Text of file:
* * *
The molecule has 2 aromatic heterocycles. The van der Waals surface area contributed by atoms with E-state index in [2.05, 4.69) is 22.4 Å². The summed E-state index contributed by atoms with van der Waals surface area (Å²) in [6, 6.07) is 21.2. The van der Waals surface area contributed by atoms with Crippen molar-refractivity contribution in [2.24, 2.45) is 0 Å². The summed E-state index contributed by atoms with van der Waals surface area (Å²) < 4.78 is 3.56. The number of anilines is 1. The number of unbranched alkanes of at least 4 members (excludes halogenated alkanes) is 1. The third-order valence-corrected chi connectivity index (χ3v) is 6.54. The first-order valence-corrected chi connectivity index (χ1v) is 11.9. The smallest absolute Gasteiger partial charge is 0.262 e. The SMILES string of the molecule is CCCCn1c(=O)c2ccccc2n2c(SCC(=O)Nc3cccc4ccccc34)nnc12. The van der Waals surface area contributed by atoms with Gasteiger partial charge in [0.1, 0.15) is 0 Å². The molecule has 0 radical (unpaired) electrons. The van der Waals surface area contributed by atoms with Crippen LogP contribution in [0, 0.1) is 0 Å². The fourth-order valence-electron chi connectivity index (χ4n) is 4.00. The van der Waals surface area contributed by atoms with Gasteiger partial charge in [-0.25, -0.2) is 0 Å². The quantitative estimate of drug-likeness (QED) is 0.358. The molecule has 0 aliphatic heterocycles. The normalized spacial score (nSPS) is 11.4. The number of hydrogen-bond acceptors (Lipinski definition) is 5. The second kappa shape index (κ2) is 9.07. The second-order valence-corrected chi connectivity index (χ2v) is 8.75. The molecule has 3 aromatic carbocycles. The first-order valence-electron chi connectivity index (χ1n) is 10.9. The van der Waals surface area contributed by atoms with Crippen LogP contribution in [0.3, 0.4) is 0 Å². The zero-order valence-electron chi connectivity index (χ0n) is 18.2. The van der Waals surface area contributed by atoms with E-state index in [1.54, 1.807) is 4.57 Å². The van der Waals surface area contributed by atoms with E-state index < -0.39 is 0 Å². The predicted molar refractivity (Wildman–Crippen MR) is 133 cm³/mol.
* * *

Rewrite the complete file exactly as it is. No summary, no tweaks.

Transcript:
The molecule has 2 aromatic heterocycles. The van der Waals surface area contributed by atoms with E-state index in [2.05, 4.69) is 22.4 Å². The summed E-state index contributed by atoms with van der Waals surface area (Å²) in [6, 6.07) is 21.2. The van der Waals surface area contributed by atoms with Crippen molar-refractivity contribution in [2.24, 2.45) is 0 Å². The summed E-state index contributed by atoms with van der Waals surface area (Å²) < 4.78 is 3.56. The number of anilines is 1. The number of unbranched alkanes of at least 4 members (excludes halogenated alkanes) is 1. The third-order valence-corrected chi connectivity index (χ3v) is 6.54. The first-order valence-corrected chi connectivity index (χ1v) is 11.9. The smallest absolute Gasteiger partial charge is 0.262 e. The SMILES string of the molecule is CCCCn1c(=O)c2ccccc2n2c(SCC(=O)Nc3cccc4ccccc34)nnc12. The van der Waals surface area contributed by atoms with Gasteiger partial charge in [0.1, 0.15) is 0 Å². The molecule has 0 radical (unpaired) electrons. The van der Waals surface area contributed by atoms with Crippen LogP contribution in [0, 0.1) is 0 Å². The fourth-order valence-electron chi connectivity index (χ4n) is 4.00. The van der Waals surface area contributed by atoms with Gasteiger partial charge in [-0.25, -0.2) is 0 Å². The quantitative estimate of drug-likeness (QED) is 0.358. The molecule has 0 aliphatic heterocycles. The normalized spacial score (nSPS) is 11.4. The number of hydrogen-bond acceptors (Lipinski definition) is 5. The second kappa shape index (κ2) is 9.07. The second-order valence-corrected chi connectivity index (χ2v) is 8.75. The molecule has 3 aromatic carbocycles. The first-order valence-electron chi connectivity index (χ1n) is 10.9. The van der Waals surface area contributed by atoms with Crippen LogP contribution in [0.3, 0.4) is 0 Å². The zero-order valence-electron chi connectivity index (χ0n) is 18.2. The van der Waals surface area contributed by atoms with E-state index in [1.54, 1.807) is 4.57 Å². The van der Waals surface area contributed by atoms with E-state index < -0.39 is 0 Å². The predicted molar refractivity (Wildman–Crippen MR) is 133 cm³/mol.